CLAIM: White House climate adviser Gina McCarthy told CBS News Thursday individuals will not pay the proposed tax hikes because they will be levied on corporations.
VERDICT: Misleading. Harvard economist Gregory Mankiw argued in 2006 that the “corporation” does not pay the tax, but individuals affiliated with the business.
Steven Portnoy of CBS News asked McCarthy, a former EPA administrator, why taxpayers should pay for charging stations for electric vehicles and not Elon Musk, founder of Tesla.
Biden’s jobs plan would pay for 500,000 electric vehicle charging stations.
Why shouldn’t @elonmusk pay for that?
— Steven Portnoy (@stevenportnoy) April 1, 2021
“We actually are going to be partnering with the private sector because the money we’re dedicating isn’t going to get us all the way there,” McCarthy said.
“This is really about making sure that the funding that goes to this package that we’re going to be expending when Congress moves this forward quickly, I hope, is recognizing that it’s not coming out of your pocket or mine,” she continued.
“It’s actually going to be funded through corporate tax opportunities, so we know the corporations are paying their fair share in this country.”
VERDICT: Misleading. Harvard economist Gregory Mankiw argued in 2006 that the “corporation” does not pay the tax, but individuals affiliated with the business:
When the government levies a tax on a corporation, the corporation is more like a tax collector than a taxpayer. The burden of the tax ultimately falls on people—the owners, customers, or workers of the corporation.
Many economists believe that workers and customers bear much of the burden of the corporate income tax. To see why, consider an example. Suppose that the U.S. government decides to raise the tax on the income earned by car companies. At first, this tax hurts the owners of the car companies, who receive less profit. But over time, these owners will respond to the tax. Because producing cars is less profitable, they invest less in building new car factories. Instead, they invest their wealth in other ways—for example, by buying larger houses or by building factories in other industries or other countries. With fewer car factories, the supply of cars declines, as does the demand for autoworkers. Thus, a tax on corporations making cars causes the price of cars to rise and the wages of autoworkers to fall.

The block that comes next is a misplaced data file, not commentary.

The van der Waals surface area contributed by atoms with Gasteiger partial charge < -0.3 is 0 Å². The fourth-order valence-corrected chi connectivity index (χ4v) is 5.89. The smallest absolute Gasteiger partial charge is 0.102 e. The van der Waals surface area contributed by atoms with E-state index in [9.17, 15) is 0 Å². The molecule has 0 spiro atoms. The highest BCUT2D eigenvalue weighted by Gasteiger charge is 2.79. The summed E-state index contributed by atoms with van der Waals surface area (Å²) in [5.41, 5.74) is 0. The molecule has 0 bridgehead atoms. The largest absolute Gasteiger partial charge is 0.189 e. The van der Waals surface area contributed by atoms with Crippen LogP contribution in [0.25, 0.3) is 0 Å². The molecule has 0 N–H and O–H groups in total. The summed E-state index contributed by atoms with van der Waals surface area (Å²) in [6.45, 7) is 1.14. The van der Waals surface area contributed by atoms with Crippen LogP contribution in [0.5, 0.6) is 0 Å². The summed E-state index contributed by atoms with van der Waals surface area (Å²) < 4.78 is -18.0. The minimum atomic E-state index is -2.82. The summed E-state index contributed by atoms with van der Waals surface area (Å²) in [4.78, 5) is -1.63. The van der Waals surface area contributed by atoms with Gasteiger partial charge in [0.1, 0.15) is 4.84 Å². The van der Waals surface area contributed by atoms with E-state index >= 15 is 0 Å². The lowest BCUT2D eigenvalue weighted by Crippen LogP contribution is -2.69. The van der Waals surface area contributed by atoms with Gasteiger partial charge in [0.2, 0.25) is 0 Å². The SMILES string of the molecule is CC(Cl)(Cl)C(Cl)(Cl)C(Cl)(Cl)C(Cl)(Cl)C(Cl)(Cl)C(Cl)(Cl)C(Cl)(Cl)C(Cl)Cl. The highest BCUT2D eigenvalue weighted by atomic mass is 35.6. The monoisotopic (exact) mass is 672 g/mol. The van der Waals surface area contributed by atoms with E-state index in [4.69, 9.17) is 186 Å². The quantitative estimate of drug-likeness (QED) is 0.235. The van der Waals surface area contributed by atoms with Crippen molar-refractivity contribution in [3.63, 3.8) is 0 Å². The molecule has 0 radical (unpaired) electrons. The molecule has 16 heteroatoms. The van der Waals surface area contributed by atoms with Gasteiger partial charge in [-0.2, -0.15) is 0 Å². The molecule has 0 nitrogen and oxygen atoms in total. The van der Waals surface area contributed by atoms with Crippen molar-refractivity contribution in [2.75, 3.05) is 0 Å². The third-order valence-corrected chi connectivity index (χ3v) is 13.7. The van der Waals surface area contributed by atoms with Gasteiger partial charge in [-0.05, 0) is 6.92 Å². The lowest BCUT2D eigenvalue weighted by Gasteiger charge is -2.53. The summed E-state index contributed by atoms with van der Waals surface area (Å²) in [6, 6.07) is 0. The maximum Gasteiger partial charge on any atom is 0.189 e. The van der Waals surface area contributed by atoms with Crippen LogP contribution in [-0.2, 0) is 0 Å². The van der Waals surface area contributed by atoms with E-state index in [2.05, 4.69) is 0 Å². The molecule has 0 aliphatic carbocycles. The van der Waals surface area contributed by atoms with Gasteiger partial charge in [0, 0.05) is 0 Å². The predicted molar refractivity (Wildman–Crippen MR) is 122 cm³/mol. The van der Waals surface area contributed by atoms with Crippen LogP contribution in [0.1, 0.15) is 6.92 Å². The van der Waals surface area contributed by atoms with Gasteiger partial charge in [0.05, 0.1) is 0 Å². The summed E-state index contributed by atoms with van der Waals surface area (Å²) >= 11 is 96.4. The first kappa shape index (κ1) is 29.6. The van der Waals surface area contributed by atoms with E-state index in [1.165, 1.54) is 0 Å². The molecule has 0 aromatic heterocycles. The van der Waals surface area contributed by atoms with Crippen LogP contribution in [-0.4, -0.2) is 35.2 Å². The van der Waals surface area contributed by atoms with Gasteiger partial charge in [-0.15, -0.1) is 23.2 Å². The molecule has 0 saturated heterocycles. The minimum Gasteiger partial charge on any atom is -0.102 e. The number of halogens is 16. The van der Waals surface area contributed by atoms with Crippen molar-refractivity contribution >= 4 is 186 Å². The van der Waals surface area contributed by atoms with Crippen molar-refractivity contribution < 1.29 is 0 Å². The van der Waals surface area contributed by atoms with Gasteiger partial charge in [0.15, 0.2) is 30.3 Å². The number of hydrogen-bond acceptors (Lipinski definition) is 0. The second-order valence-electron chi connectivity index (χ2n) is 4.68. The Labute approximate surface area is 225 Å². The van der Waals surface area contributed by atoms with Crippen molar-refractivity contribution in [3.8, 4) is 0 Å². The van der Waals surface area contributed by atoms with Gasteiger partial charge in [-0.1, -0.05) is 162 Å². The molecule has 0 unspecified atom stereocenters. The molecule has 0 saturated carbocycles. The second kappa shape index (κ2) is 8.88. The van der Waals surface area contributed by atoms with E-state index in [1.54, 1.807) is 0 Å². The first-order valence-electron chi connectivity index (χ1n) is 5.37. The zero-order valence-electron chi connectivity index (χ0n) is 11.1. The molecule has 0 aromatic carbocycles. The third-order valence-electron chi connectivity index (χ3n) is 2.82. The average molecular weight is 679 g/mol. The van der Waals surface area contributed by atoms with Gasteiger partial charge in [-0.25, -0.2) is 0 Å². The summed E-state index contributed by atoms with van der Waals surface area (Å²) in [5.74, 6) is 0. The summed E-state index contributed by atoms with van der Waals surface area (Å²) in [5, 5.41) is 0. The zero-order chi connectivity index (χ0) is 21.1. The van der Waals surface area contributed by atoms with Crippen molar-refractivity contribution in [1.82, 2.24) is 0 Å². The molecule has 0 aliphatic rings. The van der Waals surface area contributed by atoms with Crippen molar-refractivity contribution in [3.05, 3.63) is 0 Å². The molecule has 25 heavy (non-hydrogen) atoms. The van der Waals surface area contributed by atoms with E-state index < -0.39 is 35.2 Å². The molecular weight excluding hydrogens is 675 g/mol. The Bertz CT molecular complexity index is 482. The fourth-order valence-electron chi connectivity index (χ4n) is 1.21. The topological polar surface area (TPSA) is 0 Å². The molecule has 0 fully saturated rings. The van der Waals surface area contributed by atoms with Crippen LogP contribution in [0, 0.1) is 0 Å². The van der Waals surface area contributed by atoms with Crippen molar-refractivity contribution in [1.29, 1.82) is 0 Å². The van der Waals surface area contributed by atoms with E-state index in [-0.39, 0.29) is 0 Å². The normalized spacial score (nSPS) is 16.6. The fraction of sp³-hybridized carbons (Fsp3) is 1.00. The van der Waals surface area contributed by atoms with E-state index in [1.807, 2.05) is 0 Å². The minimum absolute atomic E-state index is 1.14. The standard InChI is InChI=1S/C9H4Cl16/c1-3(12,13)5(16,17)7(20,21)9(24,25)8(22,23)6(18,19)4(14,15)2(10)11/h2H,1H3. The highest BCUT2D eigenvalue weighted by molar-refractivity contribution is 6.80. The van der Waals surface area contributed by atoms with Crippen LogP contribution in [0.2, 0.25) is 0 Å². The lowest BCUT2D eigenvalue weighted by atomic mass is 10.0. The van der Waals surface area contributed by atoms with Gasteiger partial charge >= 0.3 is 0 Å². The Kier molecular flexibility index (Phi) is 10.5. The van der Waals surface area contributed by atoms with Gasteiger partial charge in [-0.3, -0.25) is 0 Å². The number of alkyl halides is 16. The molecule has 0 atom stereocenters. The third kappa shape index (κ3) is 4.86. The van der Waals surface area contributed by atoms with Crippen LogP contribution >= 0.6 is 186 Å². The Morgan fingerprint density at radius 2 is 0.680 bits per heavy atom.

“The corporate income tax is popular in part because it appears to be paid by rich corporations,” Mankiw wrote.
“Yet those who bear the ultimate burden of the tax—the customers and workers of corporations—are often not rich. If the true incidence of the corporate tax were more widely known, this tax might be less popular among voters.”
The left-leaning Tax Policy Center concurred:
Presidential candidates have a catchy slogan when they demand that “big multinational corporations pay their fair share”—whatever that might be. When voters hear that, they just need to remember that corporations themselves do not bear the burden of the corporate income tax. Shareholders bear most of that burden, and workers bear the rest at some point in the future.
President Joe Biden is proposing to increase the corporate tax rate from 21 percent to 28 percent, according to the Tax Foundation.